The following principle of electrostatic attraction can be used to explain the production of HA on the alkaline-treated titanium surface. After the alkaline treatment, the sodium titanate hydrogel layer was produced on the titanium surface. When the specimens were soaked in SBF, the sodium ions Na+ released from the sodium titanate hydrogel would exchange with the hydronium ions H3O+ in the solution. As a result, numerous functional groups functional groups Ti-OH formed on titanium surface. The release of Na+ leads to an increase in OH-, which raises the pH of the surrounding solution [6],[13].

The creation of a negatively charged Ti-OH layer and an increase in pH of the surrounding solution aided the nucleation of HA by increasing HA supersaturation. Simultaneously, Ti-OH groups would use electrostatic force to attract positively charged calcium ions Ca2+, then join with the negatively charged phosphate anion PO43- to produce calcium phosphate, which finally would develop into apatite. After nucleating, the apatite would keep growing by collecting Ca2+ and PO43-, finally producing a compact and homogenous HA layer [6],[13],[34],[35]. The capability of the Ti-OH to attract Ca2+ would be enhanced by raising the quantity of Na+ and H3O+ exchange. Which effectively boosting the formation capability and stability of HA [6],[24],[36].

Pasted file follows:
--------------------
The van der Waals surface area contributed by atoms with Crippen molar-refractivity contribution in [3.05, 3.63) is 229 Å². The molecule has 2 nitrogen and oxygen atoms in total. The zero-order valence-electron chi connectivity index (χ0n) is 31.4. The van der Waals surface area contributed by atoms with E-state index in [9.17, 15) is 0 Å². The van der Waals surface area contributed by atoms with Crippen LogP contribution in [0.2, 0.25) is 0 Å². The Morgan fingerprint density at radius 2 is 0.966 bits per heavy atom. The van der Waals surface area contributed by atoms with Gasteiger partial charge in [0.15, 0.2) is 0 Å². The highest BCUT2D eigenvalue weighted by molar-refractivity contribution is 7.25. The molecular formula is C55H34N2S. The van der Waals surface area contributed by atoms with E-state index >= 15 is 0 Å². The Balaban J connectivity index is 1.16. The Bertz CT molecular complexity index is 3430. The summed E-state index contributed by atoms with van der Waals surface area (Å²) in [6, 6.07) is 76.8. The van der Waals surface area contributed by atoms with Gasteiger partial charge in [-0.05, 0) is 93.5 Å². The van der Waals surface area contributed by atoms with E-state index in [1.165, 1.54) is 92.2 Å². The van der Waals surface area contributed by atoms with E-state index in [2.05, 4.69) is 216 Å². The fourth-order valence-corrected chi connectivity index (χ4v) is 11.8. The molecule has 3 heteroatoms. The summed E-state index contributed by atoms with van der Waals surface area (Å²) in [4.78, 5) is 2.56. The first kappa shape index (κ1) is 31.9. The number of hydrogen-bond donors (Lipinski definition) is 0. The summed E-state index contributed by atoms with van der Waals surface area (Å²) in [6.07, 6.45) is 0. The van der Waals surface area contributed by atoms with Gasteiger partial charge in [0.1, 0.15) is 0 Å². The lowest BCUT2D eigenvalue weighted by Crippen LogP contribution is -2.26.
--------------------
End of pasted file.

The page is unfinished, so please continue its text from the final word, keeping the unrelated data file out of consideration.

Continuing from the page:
In addition, the alkaline treatment, in combination with the manufacturer's SLA treatment, allows to produce a surface morphology with micro-nanohierarchical structure, as well as micro-nanoroughness [13]. Ueno et al. [37] established that on alkaline-treated titanium surfaces, a morphology comprised of several kinds of nanoarchitectures can improve osteoconductivity. At the same time, when roughness increases, osseointegration improves due to the increased effective surface area [13],[37],[38].

So, the impact of NaOH alkaline treatment on the wettability, roughness, chemistry of the surface of titanium dental implant significantly enhanced its bioactivity.


  Conclusions Top


From this study, the following conclusions were drawn. First, it is clear that the alkaline surface treatment of titanium dental implants significantly enhanced their surface wettability and bioactivity by formation of a porous network structure at a micro-nanoscale from sodium titanate hydrogel layer on the surface. Second, from clinical view it is expected to improve the osteoconductivity, osseointegration and protein adsorption, which speeds up bone cells attachment and decreases the time of osseointegration.

Financial support and sponsorship

Nil.

Conflicts of interest

None declared.